7 Reasons I, Frankenstein Is Like the Greatest RPG Campaign Ever GM'd

By Christian Lindke in Daily Lists, Gaming, Movies
Tuesday, January 28, 2014 at 6:00 am

6) There are a number of RPGs that are Crying Out to Be Run as I, Frankenstein Adaptations

I think anyone who plays role playing games and watches I, Frankenstein will be hard pressed to not begin making a list of games that could, and should, be used to run a campaign inspired by the movie. I instantly began wondering how I could use Kenneth Hite's brilliant Night's Black Agents to run a game where the PCs are former spies who get caught up in the battle between the Order and the Horde. The Demons would translate nicely into Vampires using the mechanics in the game.

Image Pelgrane Press

The movie is just begging to be translated to In Nomine, Hero, Savage Worlds, Gamma World 4e, FATE, and a host of other systems. If I were feeling particularly ambitious, I might try to find a way to translate this film into the Pokemon Jr. or Faery's Tale systems and run sessions for the younger set.

7) The Movie Takes Time to Establish World Rules and So Should Your Game

Unlike your typical Vampire vs. Werewolf movie, I, Frankenstein doesn't have too many pre-constructed world rules that it can rely on its audience to know before they walk in the door. Sure, it can expect that the audience will know that Adam is Frankenstein's monster and is an animated corpse. Equally, it can count on the audience having some preconceptions about how demons operate. On the other hand, the film breaks from the demonic tradition in one very significant way and it had to create world rules for the Gargoyle Order. It manages to convey these world rules in the opening exposition and one or two reveals during the story and it's done in a fairly fluid matter. Demons can be "descended" by anything inscribed with the symbol of the Gargoyle Order as it is a holy symbol created by the archangel Michael. Gargoyles can only be harmed by creatures without souls, which seems to include only demons and Adam.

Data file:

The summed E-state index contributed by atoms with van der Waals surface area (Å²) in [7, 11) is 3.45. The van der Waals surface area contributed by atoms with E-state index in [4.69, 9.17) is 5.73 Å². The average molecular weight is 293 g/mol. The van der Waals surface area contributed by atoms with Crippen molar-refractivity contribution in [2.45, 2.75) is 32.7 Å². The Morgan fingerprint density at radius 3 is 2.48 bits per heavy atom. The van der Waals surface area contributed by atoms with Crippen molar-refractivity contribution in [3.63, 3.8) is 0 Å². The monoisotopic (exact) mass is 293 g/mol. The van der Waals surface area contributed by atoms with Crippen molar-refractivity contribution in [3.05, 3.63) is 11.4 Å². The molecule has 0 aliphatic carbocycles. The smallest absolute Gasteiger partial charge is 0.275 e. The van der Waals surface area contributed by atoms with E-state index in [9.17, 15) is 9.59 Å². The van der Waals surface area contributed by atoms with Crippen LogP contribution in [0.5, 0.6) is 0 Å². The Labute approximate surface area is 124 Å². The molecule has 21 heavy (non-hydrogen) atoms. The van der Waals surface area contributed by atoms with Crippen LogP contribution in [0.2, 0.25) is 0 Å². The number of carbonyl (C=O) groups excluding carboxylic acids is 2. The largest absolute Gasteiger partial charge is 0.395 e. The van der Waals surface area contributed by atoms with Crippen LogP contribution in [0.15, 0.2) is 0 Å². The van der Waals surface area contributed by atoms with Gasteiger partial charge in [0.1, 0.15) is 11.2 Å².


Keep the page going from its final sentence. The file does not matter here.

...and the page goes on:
Most interestingly, demons cannot possess a body that contains a soul of its own. This is a pretty significant violation of the preconceptions that viewers might bring into the theater, but it is one that is central to the plot. Do you want to know why the demons are so interested in how Adam came to be? Let me clue you in: it's because animated corpses don't have souls and the demons would really like to finish this little war they've been having with the Gargoyle Order. This is also why the demons have had Terra experimenting with reanimating rats.

This one world rule sets the stakes for the adventure's conflict nicely. If you were ever looking for an example of how to incorporate the lives of one of your PCs into the nefarious plans of your villains, this is a pretty good template.

All of this praise might make you think that I believe I, Frankenstein is a great movie. It's not. It's clear that most of the actors in the film are phoning it in. Bill Nighy is a particular offender in this regard, though it should be noted that his performance is a fusion of his Underworld vampire lord and the burned out rocker he played in Love, Actually. As such, it adds a nice comic charm to the film. We also never get to see Yvonne Strahovski kick ass, and after years of Chuck this seems like a waste. There are other female characters - all Gargoyles - who do some damage to the Demon Horde, but the film is wasting a resource here.

But there is something about watching a scene where hundreds - if not a thousand or so - demons rain from the rooftops to do battle with a dwindling number of gargoyles. This is then immediately followed by hundreds of fiery explosions for the demons and pillars of upward bound blue flame when the gargoyles ascend.

All of which leaves one asking, "With firework displays like this, how is it that this war is happening 'in the shadows?'" The citizens of Battletown must either be blind, or have a lot of extremely festive celebrations.

When Miami Connection was initially released, it went completely unappreciated. Now it has a 73% Fresh rating. That happened because people decided to watch the movie for what it was. I imagine that as time passes and more people watch I, Frankenstein for what it is, more people will come to like the film. It's popcorn fun. I can definitely say that I don't think it will be the worst film of 2014.

I should have gone to see The Legend of Hercules...then again, I might have been hypnotized by Hercules' forgotten lightning powers. It seems Hercules is the real Lightning Thief.


Previously by Christian Lindke:

The 10 Best Superhero Role-Playing Games
From The Adventures of Rocky and Bullwinkle to Dallas: 10 Strange Licensed RPGs
Ten Ways to Make a Dungeons & Dragons Movie Not Suck

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